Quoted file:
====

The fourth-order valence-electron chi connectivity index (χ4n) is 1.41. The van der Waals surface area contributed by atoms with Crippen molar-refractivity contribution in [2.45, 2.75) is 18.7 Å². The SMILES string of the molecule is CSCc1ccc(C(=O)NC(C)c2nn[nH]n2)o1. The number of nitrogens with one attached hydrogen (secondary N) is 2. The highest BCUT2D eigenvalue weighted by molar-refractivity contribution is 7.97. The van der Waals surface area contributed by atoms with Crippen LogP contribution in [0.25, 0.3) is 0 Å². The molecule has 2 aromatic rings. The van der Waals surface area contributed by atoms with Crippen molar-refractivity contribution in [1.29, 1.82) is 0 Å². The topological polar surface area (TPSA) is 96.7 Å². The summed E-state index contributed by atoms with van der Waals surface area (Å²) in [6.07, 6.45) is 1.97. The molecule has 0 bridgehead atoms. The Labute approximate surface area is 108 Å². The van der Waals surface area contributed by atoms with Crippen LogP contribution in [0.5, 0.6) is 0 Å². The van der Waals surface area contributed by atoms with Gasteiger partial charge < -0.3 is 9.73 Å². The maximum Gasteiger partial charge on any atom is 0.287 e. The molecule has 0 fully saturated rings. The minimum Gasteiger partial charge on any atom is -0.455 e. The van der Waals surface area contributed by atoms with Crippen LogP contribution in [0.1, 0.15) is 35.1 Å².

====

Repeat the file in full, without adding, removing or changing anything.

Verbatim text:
The fourth-order valence-electron chi connectivity index (χ4n) is 1.41. The van der Waals surface area contributed by atoms with Crippen molar-refractivity contribution in [2.45, 2.75) is 18.7 Å². The SMILES string of the molecule is CSCc1ccc(C(=O)NC(C)c2nn[nH]n2)o1. The number of nitrogens with one attached hydrogen (secondary N) is 2. The highest BCUT2D eigenvalue weighted by molar-refractivity contribution is 7.97. The van der Waals surface area contributed by atoms with Crippen LogP contribution in [0.25, 0.3) is 0 Å². The molecule has 2 aromatic rings. The van der Waals surface area contributed by atoms with Crippen molar-refractivity contribution in [1.29, 1.82) is 0 Å². The topological polar surface area (TPSA) is 96.7 Å². The summed E-state index contributed by atoms with van der Waals surface area (Å²) in [6.07, 6.45) is 1.97. The molecule has 0 bridgehead atoms. The Labute approximate surface area is 108 Å². The van der Waals surface area contributed by atoms with Crippen LogP contribution in [0.5, 0.6) is 0 Å². The van der Waals surface area contributed by atoms with Gasteiger partial charge < -0.3 is 9.73 Å². The maximum Gasteiger partial charge on any atom is 0.287 e. The molecule has 0 fully saturated rings. The minimum Gasteiger partial charge on any atom is -0.455 e. The van der Waals surface area contributed by atoms with Crippen LogP contribution in [0.1, 0.15) is 35.1 Å².